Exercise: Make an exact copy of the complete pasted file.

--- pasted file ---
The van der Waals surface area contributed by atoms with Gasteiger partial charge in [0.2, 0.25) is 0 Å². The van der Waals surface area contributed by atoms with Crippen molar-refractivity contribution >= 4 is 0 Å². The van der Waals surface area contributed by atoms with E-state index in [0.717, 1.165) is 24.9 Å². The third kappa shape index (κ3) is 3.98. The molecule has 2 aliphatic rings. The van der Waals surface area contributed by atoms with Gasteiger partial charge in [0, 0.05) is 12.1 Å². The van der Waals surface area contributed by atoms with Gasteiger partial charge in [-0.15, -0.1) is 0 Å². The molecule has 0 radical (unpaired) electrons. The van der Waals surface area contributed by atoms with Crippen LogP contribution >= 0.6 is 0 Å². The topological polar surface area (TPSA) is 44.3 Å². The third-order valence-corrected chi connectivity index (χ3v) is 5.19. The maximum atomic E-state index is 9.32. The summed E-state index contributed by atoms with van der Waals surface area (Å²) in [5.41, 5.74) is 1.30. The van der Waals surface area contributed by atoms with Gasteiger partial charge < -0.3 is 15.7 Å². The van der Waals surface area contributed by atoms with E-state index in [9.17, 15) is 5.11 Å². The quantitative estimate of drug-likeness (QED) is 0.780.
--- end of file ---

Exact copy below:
The van der Waals surface area contributed by atoms with Gasteiger partial charge in [0.2, 0.25) is 0 Å². The van der Waals surface area contributed by atoms with Crippen molar-refractivity contribution >= 4 is 0 Å². The van der Waals surface area contributed by atoms with E-state index in [0.717, 1.165) is 24.9 Å². The third kappa shape index (κ3) is 3.98. The molecule has 2 aliphatic rings. The van der Waals surface area contributed by atoms with Gasteiger partial charge in [0, 0.05) is 12.1 Å². The van der Waals surface area contributed by atoms with Gasteiger partial charge in [-0.15, -0.1) is 0 Å². The molecule has 0 radical (unpaired) electrons. The van der Waals surface area contributed by atoms with Crippen LogP contribution >= 0.6 is 0 Å². The topological polar surface area (TPSA) is 44.3 Å². The third-order valence-corrected chi connectivity index (χ3v) is 5.19. The maximum atomic E-state index is 9.32. The summed E-state index contributed by atoms with van der Waals surface area (Å²) in [5.41, 5.74) is 1.30. The van der Waals surface area contributed by atoms with Gasteiger partial charge < -0.3 is 15.7 Å². The van der Waals surface area contributed by atoms with E-state index in [9.17, 15) is 5.11 Å². The quantitative estimate of drug-likeness (QED) is 0.780.